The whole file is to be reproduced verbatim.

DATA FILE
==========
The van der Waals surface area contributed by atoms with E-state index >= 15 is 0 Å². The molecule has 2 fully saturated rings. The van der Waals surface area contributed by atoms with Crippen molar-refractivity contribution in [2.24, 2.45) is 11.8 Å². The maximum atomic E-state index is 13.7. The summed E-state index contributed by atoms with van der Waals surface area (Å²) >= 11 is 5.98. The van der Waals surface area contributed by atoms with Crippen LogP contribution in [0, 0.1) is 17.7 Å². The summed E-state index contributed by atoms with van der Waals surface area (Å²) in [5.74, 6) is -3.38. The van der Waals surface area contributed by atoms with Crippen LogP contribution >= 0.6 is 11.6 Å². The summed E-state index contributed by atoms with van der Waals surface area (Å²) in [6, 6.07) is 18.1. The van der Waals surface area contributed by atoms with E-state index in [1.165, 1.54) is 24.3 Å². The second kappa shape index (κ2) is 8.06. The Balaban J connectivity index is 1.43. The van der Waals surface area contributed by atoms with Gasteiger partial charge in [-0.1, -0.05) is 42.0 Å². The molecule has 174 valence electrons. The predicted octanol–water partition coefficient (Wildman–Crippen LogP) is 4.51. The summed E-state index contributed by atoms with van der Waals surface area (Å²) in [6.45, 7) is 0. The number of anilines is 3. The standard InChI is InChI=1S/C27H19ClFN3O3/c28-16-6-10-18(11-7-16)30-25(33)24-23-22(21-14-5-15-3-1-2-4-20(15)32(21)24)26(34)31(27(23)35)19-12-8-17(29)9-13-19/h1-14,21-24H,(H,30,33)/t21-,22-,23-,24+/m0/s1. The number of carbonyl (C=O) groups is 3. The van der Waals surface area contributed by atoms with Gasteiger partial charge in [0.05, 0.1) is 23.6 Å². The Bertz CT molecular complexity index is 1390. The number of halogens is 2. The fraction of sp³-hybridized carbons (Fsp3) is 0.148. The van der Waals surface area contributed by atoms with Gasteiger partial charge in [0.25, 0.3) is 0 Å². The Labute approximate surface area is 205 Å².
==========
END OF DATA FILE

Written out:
The van der Waals surface area contributed by atoms with E-state index >= 15 is 0 Å². The molecule has 2 fully saturated rings. The van der Waals surface area contributed by atoms with Crippen molar-refractivity contribution in [2.24, 2.45) is 11.8 Å². The maximum atomic E-state index is 13.7. The summed E-state index contributed by atoms with van der Waals surface area (Å²) >= 11 is 5.98. The van der Waals surface area contributed by atoms with Crippen LogP contribution in [0, 0.1) is 17.7 Å². The summed E-state index contributed by atoms with van der Waals surface area (Å²) in [5.74, 6) is -3.38. The van der Waals surface area contributed by atoms with Crippen LogP contribution >= 0.6 is 11.6 Å². The summed E-state index contributed by atoms with van der Waals surface area (Å²) in [6, 6.07) is 18.1. The van der Waals surface area contributed by atoms with E-state index in [1.165, 1.54) is 24.3 Å². The second kappa shape index (κ2) is 8.06. The Balaban J connectivity index is 1.43. The van der Waals surface area contributed by atoms with Gasteiger partial charge in [-0.1, -0.05) is 42.0 Å². The molecule has 174 valence electrons. The predicted octanol–water partition coefficient (Wildman–Crippen LogP) is 4.51. The summed E-state index contributed by atoms with van der Waals surface area (Å²) in [6.45, 7) is 0. The number of anilines is 3. The standard InChI is InChI=1S/C27H19ClFN3O3/c28-16-6-10-18(11-7-16)30-25(33)24-23-22(21-14-5-15-3-1-2-4-20(15)32(21)24)26(34)31(27(23)35)19-12-8-17(29)9-13-19/h1-14,21-24H,(H,30,33)/t21-,22-,23-,24+/m0/s1. The number of carbonyl (C=O) groups is 3. The van der Waals surface area contributed by atoms with Gasteiger partial charge in [0.05, 0.1) is 23.6 Å². The Bertz CT molecular complexity index is 1390. The number of halogens is 2. The fraction of sp³-hybridized carbons (Fsp3) is 0.148. The van der Waals surface area contributed by atoms with Gasteiger partial charge in [0.25, 0.3) is 0 Å². The Labute approximate surface area is 205 Å².